In Autumn 2018, Hong Kong hit the top spot in a UBS report on the most overvalued residential property in the world. But after just a few months of moderate decline, by approximately 10%, analysts are saying that demand is back on the rise and prices have bottomed out.
The UBS report, which focused on 20 major cities around the world, stated that the prices of Hong Kong homes were at the greatest risk of collapse. Close behind Hong Kong were Munich, Toronto, Vancouver, London and Amsterdam, all being picked as cities that are currently in “property bubble territory”. The report also found “major imbalances" in Stockholm, Paris, San Francisco, Frankfurt and Sydney. It outlined signs of a potential bubble to include signifiers like the decoupling of prices from local incomes and rents, or excessive construction or bank lending.
In the land-scarce metropolis of Hong Kong, property is a key driver of the economy. 7.4 million people live on a group of small islands and a very slight corner mainland China. Following declines in the local and mainland stock markets, experts predicted a possible 20% drop, but now property in the region looks set to grow again thanks to some perceptible stability in the Hong Kong stock market and Chinese yuan. Also, the links between Hong Kong's currency and the U.S. dollar mean that its value will follow suit with dollar increases and rising U.S. interest rates.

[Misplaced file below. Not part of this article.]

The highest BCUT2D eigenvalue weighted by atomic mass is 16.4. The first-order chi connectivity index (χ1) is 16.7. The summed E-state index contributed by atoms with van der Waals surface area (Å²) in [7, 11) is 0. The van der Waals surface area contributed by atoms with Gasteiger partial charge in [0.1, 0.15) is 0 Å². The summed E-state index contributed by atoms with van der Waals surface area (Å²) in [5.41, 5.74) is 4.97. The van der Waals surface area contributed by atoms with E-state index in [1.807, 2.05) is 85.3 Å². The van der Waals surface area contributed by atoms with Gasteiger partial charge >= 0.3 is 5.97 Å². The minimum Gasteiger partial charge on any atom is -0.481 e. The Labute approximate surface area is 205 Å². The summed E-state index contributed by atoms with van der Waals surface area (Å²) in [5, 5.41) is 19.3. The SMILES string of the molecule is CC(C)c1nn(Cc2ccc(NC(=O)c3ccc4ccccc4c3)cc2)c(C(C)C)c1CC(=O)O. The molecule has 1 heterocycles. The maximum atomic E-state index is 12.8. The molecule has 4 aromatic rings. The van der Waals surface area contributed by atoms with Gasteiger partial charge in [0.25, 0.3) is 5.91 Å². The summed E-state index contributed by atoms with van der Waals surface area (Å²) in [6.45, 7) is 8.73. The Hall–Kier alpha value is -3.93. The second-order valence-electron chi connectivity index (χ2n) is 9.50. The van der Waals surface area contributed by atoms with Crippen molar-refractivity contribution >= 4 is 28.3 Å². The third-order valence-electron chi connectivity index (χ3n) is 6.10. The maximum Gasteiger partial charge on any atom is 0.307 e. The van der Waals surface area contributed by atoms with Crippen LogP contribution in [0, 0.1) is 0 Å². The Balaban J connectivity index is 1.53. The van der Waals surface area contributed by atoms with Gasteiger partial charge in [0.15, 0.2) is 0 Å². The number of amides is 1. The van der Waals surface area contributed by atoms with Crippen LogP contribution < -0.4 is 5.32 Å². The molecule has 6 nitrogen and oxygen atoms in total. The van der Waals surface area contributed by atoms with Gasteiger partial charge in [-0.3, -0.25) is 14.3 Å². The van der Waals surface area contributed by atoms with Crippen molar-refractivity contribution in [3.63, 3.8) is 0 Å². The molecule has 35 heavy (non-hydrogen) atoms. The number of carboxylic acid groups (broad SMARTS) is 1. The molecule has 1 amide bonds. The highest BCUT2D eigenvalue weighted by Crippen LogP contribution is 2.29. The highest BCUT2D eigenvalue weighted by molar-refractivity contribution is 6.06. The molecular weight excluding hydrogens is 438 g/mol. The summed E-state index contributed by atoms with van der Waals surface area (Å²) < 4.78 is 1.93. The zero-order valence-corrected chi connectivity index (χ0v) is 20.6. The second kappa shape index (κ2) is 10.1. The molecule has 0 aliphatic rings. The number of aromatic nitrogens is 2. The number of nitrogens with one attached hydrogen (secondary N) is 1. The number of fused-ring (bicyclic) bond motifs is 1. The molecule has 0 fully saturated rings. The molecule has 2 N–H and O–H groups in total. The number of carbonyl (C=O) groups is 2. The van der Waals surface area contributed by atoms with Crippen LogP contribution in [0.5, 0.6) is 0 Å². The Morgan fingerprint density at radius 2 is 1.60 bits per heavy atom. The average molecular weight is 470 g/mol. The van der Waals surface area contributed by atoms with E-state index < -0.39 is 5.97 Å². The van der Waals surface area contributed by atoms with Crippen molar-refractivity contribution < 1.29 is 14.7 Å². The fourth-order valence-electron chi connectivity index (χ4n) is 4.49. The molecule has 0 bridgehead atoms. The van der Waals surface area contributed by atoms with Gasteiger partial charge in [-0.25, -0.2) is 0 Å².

The recent increase in local property price indices and signs of strong demand, support the U.S. bank's view that the correction in Hong Kong property value is nearly over. Sales have suggested that the improving buyer sentiment is real, and there has been some backed up demand during the downturn. Some analysts have even suggested that the value of some homes could increase again by 10% in 2019.
There is also an anticipated boom in interest from mainland Chinese buyers who moved to Hong Kong on work visas in 2012. Some can claim permanent residency and will be eligible to purchase homes without paying the usual 30% tax.
Some real estate companies remain cautious due to fear of a worsening in the U.S-China trade war, but as that plays out it seems that Hong Kong is another financial hub that’s showing resilience to the current stress from the west.
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